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Yes you can use a vertical mill as a lathe,I needed a new pin for the back gear on my lathe,I mounted the peice of steel in the drill chuck,put a lathe tool in the vise clamped to the table,a few minutes later pin made and 6mm thread on the end and fitted in the bull wheel.I could have used my Super Adept I suppose.IAN S C
Peter Lidgett18/11/2009 12:07:03
5 forum posts
David,
 
I'm a beginner, and have been following your articles on the Stuart 10V engine as I am building this as my first project.  I also have the book "Building a Vertical Steam Engine" book by Andrew Smith covering the build.  This covers the build using a lathe only.  At present I am adopting the approach for each element I feel most comfortable with from either your articles or the book.  In some instances, using only a lathe and in others using a mill.  As a beginner in this hobby I find your articles set just at the right level.
 
Regards Pete 
David Clark 118/11/2009 14:07:09
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3357 forum posts
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Hi Pete
Glad you find the article at the right level.
I try to make it simple with exact details so it comes out right.
I have had a couple of complaints that it is set at too high a level.
 
The articles are not so much about how to machine a Stuart 10 V or H but how to machine anything accurately.
 
Typical complaint - I did not explain how to use wobbler better or what it was.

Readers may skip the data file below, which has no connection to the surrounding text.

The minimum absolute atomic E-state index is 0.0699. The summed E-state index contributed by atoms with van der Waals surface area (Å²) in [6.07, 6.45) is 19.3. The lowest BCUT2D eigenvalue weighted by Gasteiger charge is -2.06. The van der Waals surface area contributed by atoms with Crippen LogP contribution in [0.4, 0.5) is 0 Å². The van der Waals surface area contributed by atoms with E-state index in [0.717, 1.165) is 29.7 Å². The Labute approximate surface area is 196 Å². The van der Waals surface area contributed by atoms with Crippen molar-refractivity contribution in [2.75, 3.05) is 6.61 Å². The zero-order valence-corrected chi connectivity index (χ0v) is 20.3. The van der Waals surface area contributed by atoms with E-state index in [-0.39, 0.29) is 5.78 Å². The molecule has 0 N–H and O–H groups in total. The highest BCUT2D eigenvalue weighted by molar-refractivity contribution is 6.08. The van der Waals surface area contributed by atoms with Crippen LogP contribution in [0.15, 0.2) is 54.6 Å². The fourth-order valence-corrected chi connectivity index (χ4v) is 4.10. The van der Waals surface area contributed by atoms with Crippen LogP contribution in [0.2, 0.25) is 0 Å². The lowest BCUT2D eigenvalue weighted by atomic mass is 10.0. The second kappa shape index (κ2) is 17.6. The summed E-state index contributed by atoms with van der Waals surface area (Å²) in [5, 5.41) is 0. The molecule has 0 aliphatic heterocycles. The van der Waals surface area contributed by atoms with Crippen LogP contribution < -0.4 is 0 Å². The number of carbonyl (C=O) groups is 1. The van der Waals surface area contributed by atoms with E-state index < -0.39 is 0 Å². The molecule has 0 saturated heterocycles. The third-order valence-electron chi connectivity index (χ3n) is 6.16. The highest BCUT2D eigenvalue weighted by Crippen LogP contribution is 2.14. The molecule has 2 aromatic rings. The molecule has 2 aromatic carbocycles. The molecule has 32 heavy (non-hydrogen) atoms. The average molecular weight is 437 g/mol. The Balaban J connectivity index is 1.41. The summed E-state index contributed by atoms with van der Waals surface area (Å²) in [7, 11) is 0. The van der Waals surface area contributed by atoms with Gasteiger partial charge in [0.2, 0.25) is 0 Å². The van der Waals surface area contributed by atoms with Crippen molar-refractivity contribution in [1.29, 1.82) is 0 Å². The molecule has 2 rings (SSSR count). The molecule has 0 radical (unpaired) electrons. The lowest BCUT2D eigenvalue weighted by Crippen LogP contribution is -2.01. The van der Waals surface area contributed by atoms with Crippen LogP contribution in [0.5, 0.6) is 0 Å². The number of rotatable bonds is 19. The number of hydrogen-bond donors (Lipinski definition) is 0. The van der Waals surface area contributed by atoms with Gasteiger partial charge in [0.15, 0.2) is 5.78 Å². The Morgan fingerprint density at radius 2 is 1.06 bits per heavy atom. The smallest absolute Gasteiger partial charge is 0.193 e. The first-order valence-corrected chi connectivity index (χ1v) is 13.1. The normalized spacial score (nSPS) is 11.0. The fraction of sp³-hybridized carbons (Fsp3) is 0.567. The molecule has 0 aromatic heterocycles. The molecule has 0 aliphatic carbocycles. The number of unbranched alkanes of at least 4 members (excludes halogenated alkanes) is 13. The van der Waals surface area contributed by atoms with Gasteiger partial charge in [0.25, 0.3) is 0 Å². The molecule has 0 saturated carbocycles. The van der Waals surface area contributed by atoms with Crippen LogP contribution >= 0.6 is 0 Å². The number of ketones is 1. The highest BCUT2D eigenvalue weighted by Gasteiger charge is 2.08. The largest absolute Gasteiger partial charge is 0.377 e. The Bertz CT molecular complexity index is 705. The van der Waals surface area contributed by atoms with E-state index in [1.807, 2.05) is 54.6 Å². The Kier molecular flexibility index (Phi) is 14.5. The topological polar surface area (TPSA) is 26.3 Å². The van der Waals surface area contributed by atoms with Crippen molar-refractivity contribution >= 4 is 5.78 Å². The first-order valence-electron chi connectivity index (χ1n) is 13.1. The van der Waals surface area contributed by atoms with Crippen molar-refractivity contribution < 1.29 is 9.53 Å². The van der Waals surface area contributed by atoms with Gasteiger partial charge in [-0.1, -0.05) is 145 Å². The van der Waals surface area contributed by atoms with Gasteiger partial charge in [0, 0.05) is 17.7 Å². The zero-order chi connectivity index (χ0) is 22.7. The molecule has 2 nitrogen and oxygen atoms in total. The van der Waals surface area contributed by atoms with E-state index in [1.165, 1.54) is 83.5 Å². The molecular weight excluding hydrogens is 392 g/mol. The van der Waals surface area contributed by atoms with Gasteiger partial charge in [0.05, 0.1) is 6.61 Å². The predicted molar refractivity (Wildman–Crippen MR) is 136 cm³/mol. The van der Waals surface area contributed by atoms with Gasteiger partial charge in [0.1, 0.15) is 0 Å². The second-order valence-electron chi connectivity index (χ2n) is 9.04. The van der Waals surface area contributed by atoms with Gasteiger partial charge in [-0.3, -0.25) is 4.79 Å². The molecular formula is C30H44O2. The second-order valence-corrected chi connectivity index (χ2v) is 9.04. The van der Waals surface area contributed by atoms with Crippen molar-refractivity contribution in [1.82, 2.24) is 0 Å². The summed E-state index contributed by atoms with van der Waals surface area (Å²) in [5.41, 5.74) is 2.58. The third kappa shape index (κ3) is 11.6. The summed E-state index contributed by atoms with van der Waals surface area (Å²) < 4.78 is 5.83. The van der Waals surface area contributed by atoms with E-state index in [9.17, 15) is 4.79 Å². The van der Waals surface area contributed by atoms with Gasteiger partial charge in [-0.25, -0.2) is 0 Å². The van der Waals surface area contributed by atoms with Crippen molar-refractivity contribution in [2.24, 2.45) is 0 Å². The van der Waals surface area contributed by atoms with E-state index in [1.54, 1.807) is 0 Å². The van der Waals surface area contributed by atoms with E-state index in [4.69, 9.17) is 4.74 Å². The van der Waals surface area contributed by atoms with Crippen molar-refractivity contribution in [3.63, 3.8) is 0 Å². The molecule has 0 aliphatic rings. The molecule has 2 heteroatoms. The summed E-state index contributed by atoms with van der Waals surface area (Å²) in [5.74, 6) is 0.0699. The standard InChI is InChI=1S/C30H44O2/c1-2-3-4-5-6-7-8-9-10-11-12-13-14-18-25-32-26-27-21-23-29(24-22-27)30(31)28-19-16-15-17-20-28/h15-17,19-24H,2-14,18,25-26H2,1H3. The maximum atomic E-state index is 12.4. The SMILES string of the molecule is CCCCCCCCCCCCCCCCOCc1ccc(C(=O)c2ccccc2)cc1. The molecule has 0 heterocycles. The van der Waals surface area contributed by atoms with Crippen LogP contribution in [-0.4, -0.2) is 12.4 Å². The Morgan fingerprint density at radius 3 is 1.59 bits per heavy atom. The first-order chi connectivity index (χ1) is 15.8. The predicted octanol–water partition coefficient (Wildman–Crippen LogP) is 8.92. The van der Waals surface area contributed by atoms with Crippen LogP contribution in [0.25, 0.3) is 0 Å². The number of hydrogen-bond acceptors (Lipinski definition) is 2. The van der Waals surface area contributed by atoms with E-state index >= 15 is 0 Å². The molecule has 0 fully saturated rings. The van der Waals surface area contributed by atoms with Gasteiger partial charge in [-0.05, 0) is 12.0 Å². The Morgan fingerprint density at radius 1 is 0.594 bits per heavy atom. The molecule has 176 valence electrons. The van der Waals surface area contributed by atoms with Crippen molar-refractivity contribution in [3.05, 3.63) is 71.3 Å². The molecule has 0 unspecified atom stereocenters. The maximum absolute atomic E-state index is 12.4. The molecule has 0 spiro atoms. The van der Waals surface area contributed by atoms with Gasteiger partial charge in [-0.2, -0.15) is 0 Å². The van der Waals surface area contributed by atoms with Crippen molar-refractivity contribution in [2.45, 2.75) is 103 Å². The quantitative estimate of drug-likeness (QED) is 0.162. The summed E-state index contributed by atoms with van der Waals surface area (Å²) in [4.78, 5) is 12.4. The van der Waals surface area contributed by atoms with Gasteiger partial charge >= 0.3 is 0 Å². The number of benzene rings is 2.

regards David
 
Chris18/11/2009 19:17:35
87 forum posts
13 photos
There are some really interesting points in this thread David. My entire knowledge of precision engineering until starting Northumbrian dated back to my school days ( some 40+ years ago) and a very enthusiastic metalwork teacher. In that time memory loss has played its part alongside the introduction of many new and affordable tools to aid our hobby.
Many starters who are younger than myself will have had no metalwork at school as the health and safety lot got rid of machine tools from schools about 20 years ago which means that basic really is basic, particularly for someone with your intense engineering background. Recently I picked up from this forum the proper marking out practise of measuring from a base line and not from each successive mark.
Perhaps a few short articles, just page fillers would be useful. Also brief descriptions of tools and their use. I have great difficulty getting centre punch marks exactly where I want them. Bet there's a tool for that ! What the hell is a wobbler. 
Personally I have found your articles very useful so far and have re-made a couple of the parts for my Stuart using your instructions.
Chris.
David Clark 118/11/2009 19:58:19
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Hi Chris
A wobbler is an edge finder, so called because the older versions wobbled. The newer versions just run out.

Taking the hint (I had another email today) I have purchased a proper old fashioned wobbler from Ebay. It is a Starrett, not a cheapo one.

I will do an article on edge finding in the near future.

To pick up a centre with a centre punch is quite easy.
You need a nice sharp scriber or height gauge or similar.
 
Scribe one of the lines then scribe the other one at 90degrees.
Put the centre punch in the first line and slide it along until it clicks into the second line.
Then you should be dead on centre. You need a good sharp centre punch.
 
I was going to do a beginners special next year but it looks like it needs doing sooner in Model Engineer. Problem is, lots of Model Engineers' Workshop readers need the same information but I can't repeat it in both magazines.